It's harder than ever for average citizens to achieve the American dream. Yet our well-intentioned support is also making it easier for people to do nothing with their lives.

Here are five reforms to address that paradox.

1. Reform higher education funding: Guaranteed student loans, Pell Grants, Hope Scholarships, and education tax preferences, have led to tuition inflation, rather than affordability.

Schools that benefit from government aid should be required to limit their cost increases to the inflation rate. Had we done this sooner, we wouldn't have the higher education affordability and student loan crisis that we have today.

Institutions that want to continue to raise their costs unfettered, can do so -- just without our money. Holding colleges and universities accountable for affordability should go hand in hand with the dollars we spend supporting their industry.

2. Address the income-related educational achievement gap by introducing mandatory summer learning programs for lower-income elementary school children.

Almost two-thirds of the achievement gap between higher-income and lower-income K-12 students occurs because of the accumulated learning losses every summer.

Higher-income students typically get more enriching opportunities, read more, and build more constructive values and habits. Mandatory summer learning would boost student achievement, reduce teacher burnout and decrease classroom disruptions.

3. Provide differentiated learning paths for high school students.

Students with an aptitude and passion for something other than academic learning should be moved into learning environments that build on their strengths. We do far greater damage to both academic and non-academically oriented students by forcing them to learn together.

4. If we're searching for money to invest in individuals, let's start by looking at health care. The U.S. government is the world's largest consumer of health care, spending more than $730 billion annually.

Setting aside arguments about the wisdom of government-sponsored health care, if our government is going to pay for health care, it should be a prudent consumer. Based on health outcomes, we don't come close to that standard.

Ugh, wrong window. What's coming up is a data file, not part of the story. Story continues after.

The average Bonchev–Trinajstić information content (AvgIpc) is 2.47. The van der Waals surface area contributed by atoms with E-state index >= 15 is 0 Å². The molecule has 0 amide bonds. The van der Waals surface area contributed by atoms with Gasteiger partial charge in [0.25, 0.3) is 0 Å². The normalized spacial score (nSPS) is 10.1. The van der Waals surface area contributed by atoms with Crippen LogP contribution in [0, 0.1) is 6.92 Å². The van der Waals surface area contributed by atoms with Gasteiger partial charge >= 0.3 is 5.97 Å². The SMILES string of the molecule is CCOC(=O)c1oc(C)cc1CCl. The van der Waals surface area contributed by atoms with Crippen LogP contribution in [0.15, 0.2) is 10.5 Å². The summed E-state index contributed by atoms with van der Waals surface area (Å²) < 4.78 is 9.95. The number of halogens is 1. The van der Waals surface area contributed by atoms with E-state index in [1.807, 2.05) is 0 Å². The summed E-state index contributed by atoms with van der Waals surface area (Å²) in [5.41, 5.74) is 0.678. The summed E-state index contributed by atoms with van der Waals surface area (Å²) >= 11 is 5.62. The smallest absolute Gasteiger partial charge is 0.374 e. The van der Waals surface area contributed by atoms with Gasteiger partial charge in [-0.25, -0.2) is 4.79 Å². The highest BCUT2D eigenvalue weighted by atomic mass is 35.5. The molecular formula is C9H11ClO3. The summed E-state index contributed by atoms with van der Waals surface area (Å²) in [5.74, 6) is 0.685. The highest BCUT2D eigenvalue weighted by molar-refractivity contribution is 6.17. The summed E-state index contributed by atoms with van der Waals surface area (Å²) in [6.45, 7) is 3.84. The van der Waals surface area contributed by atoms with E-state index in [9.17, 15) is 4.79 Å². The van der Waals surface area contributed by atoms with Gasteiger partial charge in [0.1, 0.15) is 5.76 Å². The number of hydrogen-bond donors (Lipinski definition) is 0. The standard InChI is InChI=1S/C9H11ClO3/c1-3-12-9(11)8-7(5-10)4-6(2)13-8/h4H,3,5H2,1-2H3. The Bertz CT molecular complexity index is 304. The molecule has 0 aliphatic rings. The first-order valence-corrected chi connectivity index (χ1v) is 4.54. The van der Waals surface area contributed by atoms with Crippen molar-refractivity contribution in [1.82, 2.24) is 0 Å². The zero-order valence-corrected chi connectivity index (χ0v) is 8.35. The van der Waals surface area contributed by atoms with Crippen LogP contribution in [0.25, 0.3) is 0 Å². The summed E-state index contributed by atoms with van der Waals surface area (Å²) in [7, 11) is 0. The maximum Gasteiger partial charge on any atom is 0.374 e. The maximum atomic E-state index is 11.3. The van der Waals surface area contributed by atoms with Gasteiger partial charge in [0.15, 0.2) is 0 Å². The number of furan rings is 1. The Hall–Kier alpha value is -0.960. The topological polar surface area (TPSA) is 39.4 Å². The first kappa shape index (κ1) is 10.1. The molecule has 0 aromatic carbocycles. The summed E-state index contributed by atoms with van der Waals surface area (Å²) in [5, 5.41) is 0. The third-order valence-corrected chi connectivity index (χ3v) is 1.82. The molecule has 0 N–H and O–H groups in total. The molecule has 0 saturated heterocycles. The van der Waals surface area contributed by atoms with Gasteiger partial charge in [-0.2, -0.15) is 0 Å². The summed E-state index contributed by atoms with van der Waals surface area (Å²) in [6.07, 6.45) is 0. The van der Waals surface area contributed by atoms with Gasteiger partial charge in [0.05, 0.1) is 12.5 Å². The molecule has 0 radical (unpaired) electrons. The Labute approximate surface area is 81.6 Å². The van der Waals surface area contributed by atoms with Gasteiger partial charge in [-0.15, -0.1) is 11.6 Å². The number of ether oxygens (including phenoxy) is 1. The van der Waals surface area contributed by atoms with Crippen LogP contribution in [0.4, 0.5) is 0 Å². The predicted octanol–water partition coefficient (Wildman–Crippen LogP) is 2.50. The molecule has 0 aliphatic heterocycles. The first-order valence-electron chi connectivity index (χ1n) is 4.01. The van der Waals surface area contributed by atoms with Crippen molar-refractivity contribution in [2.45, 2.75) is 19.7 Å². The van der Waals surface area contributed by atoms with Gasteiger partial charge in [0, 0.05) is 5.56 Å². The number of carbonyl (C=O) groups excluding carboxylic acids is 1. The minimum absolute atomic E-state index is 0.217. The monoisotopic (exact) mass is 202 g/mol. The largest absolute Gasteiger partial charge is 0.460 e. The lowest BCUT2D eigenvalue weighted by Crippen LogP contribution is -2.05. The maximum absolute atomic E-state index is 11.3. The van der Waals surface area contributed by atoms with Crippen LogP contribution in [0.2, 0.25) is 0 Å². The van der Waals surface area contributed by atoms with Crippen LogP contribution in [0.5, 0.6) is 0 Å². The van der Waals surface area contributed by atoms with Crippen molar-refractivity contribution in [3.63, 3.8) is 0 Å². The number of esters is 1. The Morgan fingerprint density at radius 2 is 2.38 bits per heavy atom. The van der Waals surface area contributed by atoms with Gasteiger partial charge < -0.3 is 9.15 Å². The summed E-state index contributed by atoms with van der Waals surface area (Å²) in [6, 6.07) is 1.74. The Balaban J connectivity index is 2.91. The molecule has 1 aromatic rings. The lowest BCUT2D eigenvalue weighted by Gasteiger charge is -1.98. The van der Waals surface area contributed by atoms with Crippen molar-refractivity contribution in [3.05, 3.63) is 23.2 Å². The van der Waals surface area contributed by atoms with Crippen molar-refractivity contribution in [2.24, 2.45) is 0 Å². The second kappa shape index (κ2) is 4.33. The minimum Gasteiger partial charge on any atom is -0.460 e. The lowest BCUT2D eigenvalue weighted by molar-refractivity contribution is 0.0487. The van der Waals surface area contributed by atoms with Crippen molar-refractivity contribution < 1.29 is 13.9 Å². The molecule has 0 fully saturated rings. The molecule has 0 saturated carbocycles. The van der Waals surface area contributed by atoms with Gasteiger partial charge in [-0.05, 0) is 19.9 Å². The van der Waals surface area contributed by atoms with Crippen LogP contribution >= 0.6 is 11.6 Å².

There's an old saying in health care, "When you hear hoof beats, think horses -- not zebras." But our doctors still test for zebras. This activity-based reimbursement system leads to unnecessary, costly and harmful care.

While shifting to evidence-based medicine and outcome-based incentives might not be practical in the next five years, there are some simple changes that can save billions of dollars.

For starters, allow Medicare to negotiate prescription drug prices. Lifting this self-imposed legal constraint would conservatively save more than $6 billion annually.

We'd save billions more by capping the reimbursement rates for hospital-provided services at the amount doctors receive for performing the same service in their own offices.

Finally, we should replace our system of medical malpractice with a victim's fund similar to workman's compensation. Eliminating the need for doctors to practice defensive medicine is a sensible step to reduce overtreatment.

5. Evaluate the federal government's 100-plus benefit programs using two key questions: Are they promoting upward mobility -- or complacency? And are they unintentionally exacerbating the problem they are trying to solve?

Programs left standing should have strings attached, requiring constructive behavior for continued participation. For example, require federal unemployment insurance beneficiaries to actively look for work or perform community service.

Accountability is the common thread here. And it will work. These practical reforms of our health care and benefits programs would more than pay for the education reforms that would give us schools -- and learners -- we can be proud of.

It's time to reform our well-intentioned social programs using common sense, so that we can move us from a culture of entitlement and stagnation to one of opportunity and achievement.

Greg Orman is a co-founder of the Common Sense Coalition, a nonpartisan organization dedicated to political problem-solving.